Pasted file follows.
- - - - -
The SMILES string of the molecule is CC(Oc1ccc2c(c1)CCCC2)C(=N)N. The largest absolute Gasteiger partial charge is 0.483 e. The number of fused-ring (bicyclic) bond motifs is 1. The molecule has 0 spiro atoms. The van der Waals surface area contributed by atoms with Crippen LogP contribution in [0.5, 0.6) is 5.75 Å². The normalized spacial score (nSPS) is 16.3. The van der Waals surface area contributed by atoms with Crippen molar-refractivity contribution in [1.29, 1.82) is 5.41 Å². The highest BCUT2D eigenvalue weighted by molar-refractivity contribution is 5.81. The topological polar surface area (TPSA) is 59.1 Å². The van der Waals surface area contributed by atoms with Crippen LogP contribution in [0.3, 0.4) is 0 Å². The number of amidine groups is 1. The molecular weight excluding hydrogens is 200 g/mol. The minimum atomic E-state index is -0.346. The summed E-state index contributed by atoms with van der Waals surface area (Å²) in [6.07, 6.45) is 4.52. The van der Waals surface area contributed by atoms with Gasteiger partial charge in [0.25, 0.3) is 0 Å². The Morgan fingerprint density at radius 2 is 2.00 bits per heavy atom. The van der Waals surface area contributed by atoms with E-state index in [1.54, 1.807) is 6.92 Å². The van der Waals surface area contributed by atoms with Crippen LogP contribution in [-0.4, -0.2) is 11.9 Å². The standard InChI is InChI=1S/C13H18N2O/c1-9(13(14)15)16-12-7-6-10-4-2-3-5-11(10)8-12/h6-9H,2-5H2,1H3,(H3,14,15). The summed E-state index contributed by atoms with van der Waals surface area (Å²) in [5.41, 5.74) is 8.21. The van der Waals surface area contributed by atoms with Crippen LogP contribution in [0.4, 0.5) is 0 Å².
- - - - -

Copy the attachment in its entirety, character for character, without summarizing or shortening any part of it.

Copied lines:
The SMILES string of the molecule is CC(Oc1ccc2c(c1)CCCC2)C(=N)N. The largest absolute Gasteiger partial charge is 0.483 e. The number of fused-ring (bicyclic) bond motifs is 1. The molecule has 0 spiro atoms. The van der Waals surface area contributed by atoms with Crippen LogP contribution in [0.5, 0.6) is 5.75 Å². The normalized spacial score (nSPS) is 16.3. The van der Waals surface area contributed by atoms with Crippen molar-refractivity contribution in [1.29, 1.82) is 5.41 Å². The highest BCUT2D eigenvalue weighted by molar-refractivity contribution is 5.81. The topological polar surface area (TPSA) is 59.1 Å². The van der Waals surface area contributed by atoms with Crippen LogP contribution in [0.3, 0.4) is 0 Å². The number of amidine groups is 1. The molecular weight excluding hydrogens is 200 g/mol. The minimum atomic E-state index is -0.346. The summed E-state index contributed by atoms with van der Waals surface area (Å²) in [6.07, 6.45) is 4.52. The van der Waals surface area contributed by atoms with Gasteiger partial charge in [0.25, 0.3) is 0 Å². The Morgan fingerprint density at radius 2 is 2.00 bits per heavy atom. The van der Waals surface area contributed by atoms with E-state index in [1.54, 1.807) is 6.92 Å². The van der Waals surface area contributed by atoms with Crippen LogP contribution in [-0.4, -0.2) is 11.9 Å². The standard InChI is InChI=1S/C13H18N2O/c1-9(13(14)15)16-12-7-6-10-4-2-3-5-11(10)8-12/h6-9H,2-5H2,1H3,(H3,14,15). The summed E-state index contributed by atoms with van der Waals surface area (Å²) in [5.41, 5.74) is 8.21. The van der Waals surface area contributed by atoms with Crippen LogP contribution in [0.4, 0.5) is 0 Å².